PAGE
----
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1/11/2013 11:01:00 AM
With God, destruction is fertile soil for new life
Catholic News Service
Men work on a home Jan. 7 that was heavily damaged by Hurricane Sandy in Ortley Beach, N.J. Continuous efforts are underway to rebuild parts of the town destroyed in late October by the massive storm.
Catholic News Service
Men work on a home Jan. 7 that was heavily damaged by Hurricane Sandy in Ortley Beach, N.J. Continuous efforts are underway to rebuild parts of the town destroyed in late October by the massive storm.
Catholic News Service


Here is a reflection about Hurricane Sandy's destruction and recovery efforts which appeared in The Monitor, newspaper of the Diocese of Trenton, N.J. It was written by Mary Morrell, managing editor.

Found: One black rocker.

It was resting on our fence after the angry waters of Hurricane Sandy receded, but not before leaving 5 feet of water in our Ortley Beach home, and taking our front porch, some siding, a good portion of the new roof we had just finished nailing up the Saturday before the storm hit and everything we owned inside and out.

Today, I am grateful that the rocking chair, a piece of someone else's life, made it through unscathed and I have a place to sit and rest as our family begins the daunting task of cleanup. It has also given me a place to reflect on the loss that is, at times, incomprehensible -- not just for us, but for so many who have lost so much more.

As I shared the experience with my neighbors, from the first day we lined up to board buses to the barrier island through the subsequent days when we stopped to chat with each other over mounds of belongings piled high on the curb, what struck me was that while, in many ways, loss affects each person differently, there is one common factor: Loss changes us, for better or for worse.

Loss churns up the deepest of emotions -- fear, anger, love -- and shakes our need for security to the core. Our inner compass seems cracked, and we are left only with a question, "What now?"

I imagined such a thought hung heavy on the mind of my neighbor who returned to the site of her home on Ocean Avenue on the same day as I did, not to clean or gather belongings or even assess damages. The house and everything in it was gone. There was nothing to clean, nothing to gather. She sat motionless on a piece of foundation protruding from several feet of sand and just stared. The few houses that remained around her were toppled and broken like a child's toy city at the end of a day.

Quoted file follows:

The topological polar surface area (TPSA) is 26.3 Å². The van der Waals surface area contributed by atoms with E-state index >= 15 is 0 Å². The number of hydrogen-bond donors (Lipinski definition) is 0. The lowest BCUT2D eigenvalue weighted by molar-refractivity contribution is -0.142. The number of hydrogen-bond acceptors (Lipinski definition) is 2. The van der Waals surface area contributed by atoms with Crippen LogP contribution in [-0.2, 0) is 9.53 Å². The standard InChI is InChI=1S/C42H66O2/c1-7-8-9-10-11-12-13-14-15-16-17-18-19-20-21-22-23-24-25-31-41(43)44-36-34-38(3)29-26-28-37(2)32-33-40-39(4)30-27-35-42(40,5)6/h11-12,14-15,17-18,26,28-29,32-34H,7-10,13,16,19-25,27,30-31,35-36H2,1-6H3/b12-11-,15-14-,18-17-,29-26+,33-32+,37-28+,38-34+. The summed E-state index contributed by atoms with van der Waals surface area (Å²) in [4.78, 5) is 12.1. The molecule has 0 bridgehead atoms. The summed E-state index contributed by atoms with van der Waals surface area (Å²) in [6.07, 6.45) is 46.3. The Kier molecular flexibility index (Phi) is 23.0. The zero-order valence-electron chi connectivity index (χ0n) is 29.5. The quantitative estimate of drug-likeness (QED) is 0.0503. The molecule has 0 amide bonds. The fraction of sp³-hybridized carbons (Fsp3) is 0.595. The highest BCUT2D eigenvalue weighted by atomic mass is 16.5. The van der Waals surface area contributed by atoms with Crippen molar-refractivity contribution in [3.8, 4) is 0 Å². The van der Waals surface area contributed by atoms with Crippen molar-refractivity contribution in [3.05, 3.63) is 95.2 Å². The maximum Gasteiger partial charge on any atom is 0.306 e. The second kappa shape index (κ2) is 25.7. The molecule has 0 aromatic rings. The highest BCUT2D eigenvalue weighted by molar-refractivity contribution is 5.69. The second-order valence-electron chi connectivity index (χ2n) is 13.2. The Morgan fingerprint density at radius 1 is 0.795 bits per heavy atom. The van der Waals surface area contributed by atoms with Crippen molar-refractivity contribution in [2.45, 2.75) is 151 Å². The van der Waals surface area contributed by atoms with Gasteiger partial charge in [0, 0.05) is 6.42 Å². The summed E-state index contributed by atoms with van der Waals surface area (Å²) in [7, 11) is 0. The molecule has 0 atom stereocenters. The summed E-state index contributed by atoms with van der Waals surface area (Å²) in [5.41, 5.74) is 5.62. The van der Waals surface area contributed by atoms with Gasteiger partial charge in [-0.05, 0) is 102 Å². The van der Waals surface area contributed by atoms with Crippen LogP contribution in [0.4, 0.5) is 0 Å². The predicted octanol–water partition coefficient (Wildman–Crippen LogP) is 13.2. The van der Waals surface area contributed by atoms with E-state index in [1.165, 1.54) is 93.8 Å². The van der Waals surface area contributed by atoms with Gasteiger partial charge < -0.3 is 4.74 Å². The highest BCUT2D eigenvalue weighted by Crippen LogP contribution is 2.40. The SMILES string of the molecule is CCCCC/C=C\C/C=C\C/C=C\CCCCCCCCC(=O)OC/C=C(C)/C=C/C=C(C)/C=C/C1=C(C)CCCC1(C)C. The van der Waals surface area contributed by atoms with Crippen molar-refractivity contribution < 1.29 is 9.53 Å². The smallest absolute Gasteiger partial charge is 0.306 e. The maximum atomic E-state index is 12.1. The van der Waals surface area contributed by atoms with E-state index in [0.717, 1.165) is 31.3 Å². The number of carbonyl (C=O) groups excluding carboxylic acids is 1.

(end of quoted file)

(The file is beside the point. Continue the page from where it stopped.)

"What now?"

On that first day, the words, though unspoken, hung in the air as the silent entreaty of a whole community, a family navigating a loss that marked the destruction of a dream and the end of an era for each person. As we looked down streets lined with the remnants of personal histories, sometimes reflecting 50 years' worth of living, there was a clear understanding that things would never be the same.

But on each subsequent day, as the "now" moved into past tense and we shared our stories and commiserated about our losses, the persevering human spirit took hold, transforming the question into a statement: "Yesterday we grieved, today we build" - either a new home, a new life, or both.

And in the midst of destruction there were blessings, mostly in the shape of people; family, friends, neighbors and even strangers, who served as God's hands and feet and crying shoulder during the aftermath. For us, it was our upstairs tenant, Stacy, who weathered the storm in her flat to be available to help neighbors who might have stayed, and our downstairs tenant, Jeff, and his girlfriend, Anna, who returned from Florida in a trailer to help us clean out and rebuild.

It was the family who donned masks to helped us clean and provided food as we worked, and friends who offered refuge when needed. It is my daughter-in-law who established an "Operation Ortley" restoration site in their basement, gathering together, with the other women in our family, previously used furniture, appliances, and household necessities.

And it is my sons, who, in spite of work commitments, family responsibilities and back injuries, are willing to track through mud and mold, lifting and hauling all manner of things, to bring new life out of chaos.

Their efforts, and those of my neighbors who continually find the where-with-all to laugh and plan and share their rediscovered blessings with others, remind me of the pine cones falling from one of the few remaining trees in the corner of our yard. As we haul out furniture and barbeque grills and pieces of homes that belonged to our neighbors, these little seed packages continue to drop to the ground. Their purpose, designed into all living things by our God, is to give life.

An amazing thing about some pine cones is that they only open to release their seeds in the scorching heat of a forest fire. In this way, God assures that, in midst of destruction, the forest will come to life once again.

During the past month, many of us have walked our own little piece of "scorched earth," and from where I sit, in a little black rocker that will forever symbolize a transforming moment in our lives, I am certain that new life is already awakening.

For certainly God, in his generous love, would do no less for his people than for a simple pine tree.



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